Friday, April 24, 2015, 8:30 AM


(Left to right) Catholicos of All Armenians Karekin II, Armenian
first lady Rita Sargsyan, Armenian President Serzh Sargsyan, Russian
President Vladimir Putin, Cypriot President Nicos Anastasiades and
French President Francois Hollande lay flowers during a commemorative
ceremony for victims of the mass killings of Armenians under the
Ottoman Empire at the Tsitsernakaberd Armenian Genocide Memorial
Center in Yerevan, Armenia, 24 April 2015.

YEREVAN, ARMENIA -- The presidents of Russia and France joined other
leaders Friday at ceremonies commemorating the massacre 100 years ago
of 1.5 million Armenians by Ottoman Turks, an event which remains a
diplomatic sore point for both sides.

The annual April 24 commemorations mark the day when some 250 Armenian
intellectuals were rounded up in what is regarded as the first step
of the massacres.

An estimated 1.5 million died in the massacres, deportations and
forced marches that began in 1915 as Ottoman officials worried that
the Christian Armenians would side with Russia, its enemy in the
World War I.

The event is widely viewed by historians as genocide but modern Turkey,
the successor to the Ottoman Empire, vehemently rejects the charge,
saying that the toll has been inflated, and that those killed were
victims of civil war and unrest.

On the eve of the centennial, Turkish President Recep Tayyip Erdogan
insisted that his nation's ancestors never committed genocide.

Russian President Vladimir Putin, French President Francois Hollande
and other dignitaries assembled Friday morning at the Tsitsernakaberd
memorial complex in the capital, Yerevan.

Each leader walked along the memorial with a single yellow rose
and put it into the center of a wreath resembling a forget-me-not,
a flower that was made the symbol of the commemoration.


People lay flowers at the Tsitsernakaberd Memorial, on April 24, 2015
in Yerevan, as part of the Armenian genocide centenary commemoration.

"We will never forget the tragedy that your people went through,"
Hollande said.

France is home to a sizeable Armenian community. Among the French
Armenians at Yerevan was 90-year old singer Charles Aznavour, who
was born in Paris to a family of massacre survivors.

Russian President Vladimir Putin used his speech to warn of the
dangers of nationalism as well as "Russophobia" in a clear dig at
the West-leaning government in Ukraine.

Earlier this month, Turkey recalled its ambassadors to Vienna and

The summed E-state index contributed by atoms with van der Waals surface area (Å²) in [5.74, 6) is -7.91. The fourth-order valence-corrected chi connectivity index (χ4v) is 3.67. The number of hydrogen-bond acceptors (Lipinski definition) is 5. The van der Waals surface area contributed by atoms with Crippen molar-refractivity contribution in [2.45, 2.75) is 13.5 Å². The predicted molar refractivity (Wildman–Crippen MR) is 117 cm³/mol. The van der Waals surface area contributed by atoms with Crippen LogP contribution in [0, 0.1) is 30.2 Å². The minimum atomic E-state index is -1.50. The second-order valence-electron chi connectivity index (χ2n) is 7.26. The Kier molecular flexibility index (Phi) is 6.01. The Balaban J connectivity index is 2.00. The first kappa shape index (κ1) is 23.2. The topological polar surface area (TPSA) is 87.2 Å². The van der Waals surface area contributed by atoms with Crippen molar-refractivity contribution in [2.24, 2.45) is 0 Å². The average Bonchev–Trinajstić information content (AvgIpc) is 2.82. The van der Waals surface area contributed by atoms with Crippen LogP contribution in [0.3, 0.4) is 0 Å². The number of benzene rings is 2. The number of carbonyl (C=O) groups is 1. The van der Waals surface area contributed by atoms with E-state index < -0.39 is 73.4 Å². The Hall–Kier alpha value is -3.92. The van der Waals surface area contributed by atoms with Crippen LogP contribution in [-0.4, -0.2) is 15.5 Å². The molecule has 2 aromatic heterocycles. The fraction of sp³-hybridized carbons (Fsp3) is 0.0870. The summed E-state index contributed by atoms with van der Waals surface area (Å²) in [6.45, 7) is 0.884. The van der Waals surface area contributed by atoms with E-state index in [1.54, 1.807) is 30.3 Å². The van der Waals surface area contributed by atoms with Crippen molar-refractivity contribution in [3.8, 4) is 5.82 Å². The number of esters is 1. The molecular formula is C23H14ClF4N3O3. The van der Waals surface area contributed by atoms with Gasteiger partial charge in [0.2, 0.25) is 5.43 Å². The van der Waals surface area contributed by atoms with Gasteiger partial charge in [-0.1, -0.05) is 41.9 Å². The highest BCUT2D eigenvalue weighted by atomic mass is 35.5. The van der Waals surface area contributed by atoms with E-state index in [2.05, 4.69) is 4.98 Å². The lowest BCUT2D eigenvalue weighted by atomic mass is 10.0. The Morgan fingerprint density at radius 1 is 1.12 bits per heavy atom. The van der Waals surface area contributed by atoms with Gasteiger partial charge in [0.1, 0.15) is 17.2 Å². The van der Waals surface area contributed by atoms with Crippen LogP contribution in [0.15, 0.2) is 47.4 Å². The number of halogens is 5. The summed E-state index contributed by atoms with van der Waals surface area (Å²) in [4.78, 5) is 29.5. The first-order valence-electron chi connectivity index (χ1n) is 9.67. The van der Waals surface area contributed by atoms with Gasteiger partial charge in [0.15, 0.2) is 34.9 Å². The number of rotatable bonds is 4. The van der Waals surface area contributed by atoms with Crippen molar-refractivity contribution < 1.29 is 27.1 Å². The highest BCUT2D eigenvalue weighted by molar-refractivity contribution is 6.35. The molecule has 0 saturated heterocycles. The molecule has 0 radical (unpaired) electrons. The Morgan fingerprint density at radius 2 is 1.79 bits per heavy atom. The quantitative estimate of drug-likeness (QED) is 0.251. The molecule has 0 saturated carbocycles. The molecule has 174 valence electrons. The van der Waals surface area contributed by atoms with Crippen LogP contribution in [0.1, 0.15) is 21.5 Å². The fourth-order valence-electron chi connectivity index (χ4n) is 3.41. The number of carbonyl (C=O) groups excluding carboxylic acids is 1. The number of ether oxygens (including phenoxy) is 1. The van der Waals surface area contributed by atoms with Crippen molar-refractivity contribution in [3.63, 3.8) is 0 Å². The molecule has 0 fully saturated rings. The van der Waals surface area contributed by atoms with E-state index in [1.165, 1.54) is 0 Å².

the Vatican after Austria and Pope Francis described the killings
as genocide.

The European Parliament has also triggered Turkey's ire by passing a
non-binding resolution to commemorate "the centenary of the Armenian

Armenian President Serge Sarkisian expressed hope that recent steps
to recognize the massacre as genocide will help "dispel the darkness
of 100 years of denial."


(L-R) French President Francois Hollande, Cypriot President Nicos
Anastasiades, Russian President Vladimir Putin and Armenia's
Apostolic Church leader, Catholicos Garegin II walk as they leave
the Tsitsernakaberd Memorial in Yerevan on April 24, 2015 after
attending a commemoration ceremony for the 100th anniversary of the
Armenian genocide.

Armenians and Turks planned to march in Istanbul's main square to
remember the Armenian intellectuals who were rounded up in the city
100 years ago and to urge the government into recognizing genocide.

A small nationalist group planned a protest denouncing the accusations
of genocide.

Sarkisian welcomed the rally in Taksim Square to honor the dead,
calling them "strong people who are doing an important thing for
their motherland."

Turkish Prime Minister Ahmet Davutoglu earlier this week issued a
message of condolence to the descendants of the victims, without
calling the killings genocide.

On Friday, Volkan Bozkir, minister in charge of Turkey's relations with
the European Union, attended a service at the Armenian Patriarchate
in Istanbul to honor the dead in the 1915 massacre -- a first by a
Turkish government official.

"We respect the pain experienced by our Armenian brothers," Bozkir
said. "We are in no way opposed to the commemoration of this pain...

We felt indebted to attend this service."

From: Baghdasarian